Comparison of Public Human Resource Management between China and United States In nowadays,
27th September 2014
In this day and time, as globalization rises, organizations find themselves with the challenge of having to adapt to the dynamic and ever changing business environment. Human Resource Management is particularly important in the present day than it had been in the past and is a key factor of the overall success of an organization, yet there are currently various models of HRM and there is a big difference on how countries implement them, reflected by the different national cultures and the employment systems without a doubt reflect the wider differences in national culture. This paper, will present an overview of the models employed in the People's Republic of China (PRC) and the United States Of America (USA) in order to better understand their people-management systems, as well as comparing and contrasting the human resource management (HRM) systems in both countries.
Comparing HRM in China and United States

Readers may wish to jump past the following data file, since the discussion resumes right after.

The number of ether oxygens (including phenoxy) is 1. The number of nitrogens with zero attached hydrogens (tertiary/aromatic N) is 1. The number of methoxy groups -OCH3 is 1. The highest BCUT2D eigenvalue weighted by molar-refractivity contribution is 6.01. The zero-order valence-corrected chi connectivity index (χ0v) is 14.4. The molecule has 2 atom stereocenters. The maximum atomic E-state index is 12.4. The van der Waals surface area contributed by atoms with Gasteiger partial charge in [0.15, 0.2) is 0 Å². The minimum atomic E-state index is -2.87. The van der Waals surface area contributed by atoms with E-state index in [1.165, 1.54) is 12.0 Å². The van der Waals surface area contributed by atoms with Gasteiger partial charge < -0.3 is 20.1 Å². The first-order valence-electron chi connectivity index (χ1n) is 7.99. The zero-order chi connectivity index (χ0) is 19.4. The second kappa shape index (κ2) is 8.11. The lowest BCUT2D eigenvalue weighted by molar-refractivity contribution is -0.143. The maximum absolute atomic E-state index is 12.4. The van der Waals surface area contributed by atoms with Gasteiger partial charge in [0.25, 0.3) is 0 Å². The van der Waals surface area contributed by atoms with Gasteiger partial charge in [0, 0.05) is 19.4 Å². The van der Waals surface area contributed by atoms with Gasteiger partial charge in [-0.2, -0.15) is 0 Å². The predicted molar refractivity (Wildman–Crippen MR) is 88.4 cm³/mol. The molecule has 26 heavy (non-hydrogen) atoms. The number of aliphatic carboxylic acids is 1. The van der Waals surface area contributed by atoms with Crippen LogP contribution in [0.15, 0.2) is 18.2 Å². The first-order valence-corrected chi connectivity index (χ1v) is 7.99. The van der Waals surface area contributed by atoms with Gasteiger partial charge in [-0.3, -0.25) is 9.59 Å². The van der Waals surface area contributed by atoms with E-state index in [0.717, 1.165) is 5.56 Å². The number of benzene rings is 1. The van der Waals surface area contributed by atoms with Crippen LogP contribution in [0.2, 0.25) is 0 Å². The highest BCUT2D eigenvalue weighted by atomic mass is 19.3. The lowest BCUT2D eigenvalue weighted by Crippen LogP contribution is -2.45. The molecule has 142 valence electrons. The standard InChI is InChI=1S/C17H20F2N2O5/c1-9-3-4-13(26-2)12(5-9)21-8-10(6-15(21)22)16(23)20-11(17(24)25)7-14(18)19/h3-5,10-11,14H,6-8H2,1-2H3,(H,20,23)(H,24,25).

The selection process in these two countries differs, in that like much of the world, the USA employers tend to rank highly personal interviews. A Ventana Research study shows the extent to which Americans value personal interview. The personal selection procedures followed in the USA is primarily initiated with an evaluation of the individual’s capability and technical prerequisite for the job. Thereafter the potential employees previous work experience in a similar job field is assessed. However, in the Peoples Republic of China, employee’s test scores are given prominence and was one of the top criteria assessed in the selection processes. Additionally, an added feature that is measured in the country is the potential employee’s familiarity with the Chinese culture and environment. Contrastingly, the practice of judging an employee’s familiarity with domestic culture during the selection process is absent in the USA. Performance Appraisals is a tool used to measure the achievement of an individual, group or organizational objective. The USA’s outlook toward this approach is deemed very result oriented, encourages individual achievement, encourages increased employee productivity and is ultimately more performance appraisal than individual appraisal. On the contrary, Chinese managers place greater emphasis on moral characteristics and personal attributes such as loyalty and obedience. This practice is believed to over emphasize on the function of measuring reward and punishment rather than indentifying the potential ability of the employee and what he or she has to offer in the long run. In the USA, training expenditures per employee amount to a figure close to $724 where as it is noted than in countries belonging to the Asian continent (outside Japan) the expense is roughly measured at $359 (per employee). Furthermore, the total hours of training allocated per entitled employee vary substantially between countries like China and the USA, where US organizations allocate lengthier duration of hours in training per year as compared to the Chinese firms. However it cannot be disagreed that although there are variations in the budgeted expenditure and allocated training periods between the two countries, the ultimate end result of the initiative is exactly the same; that is the employers envision a broadened and improved technical ability of the trained staff. Incentive payments are a way for employers to drive motivation and reach out to their employees in a positive manner. Contrary to what common sense would suggest, results of a research conducted by Ernst & Young (2003)2 regarding the use of financial incentives, indicate the importance of the use of pay incentives in the Peoples Republic of China, despite its communist roots. Moreover, regardless of the traditional US emphasis on ‘’pay for performance’’, results of conducted...
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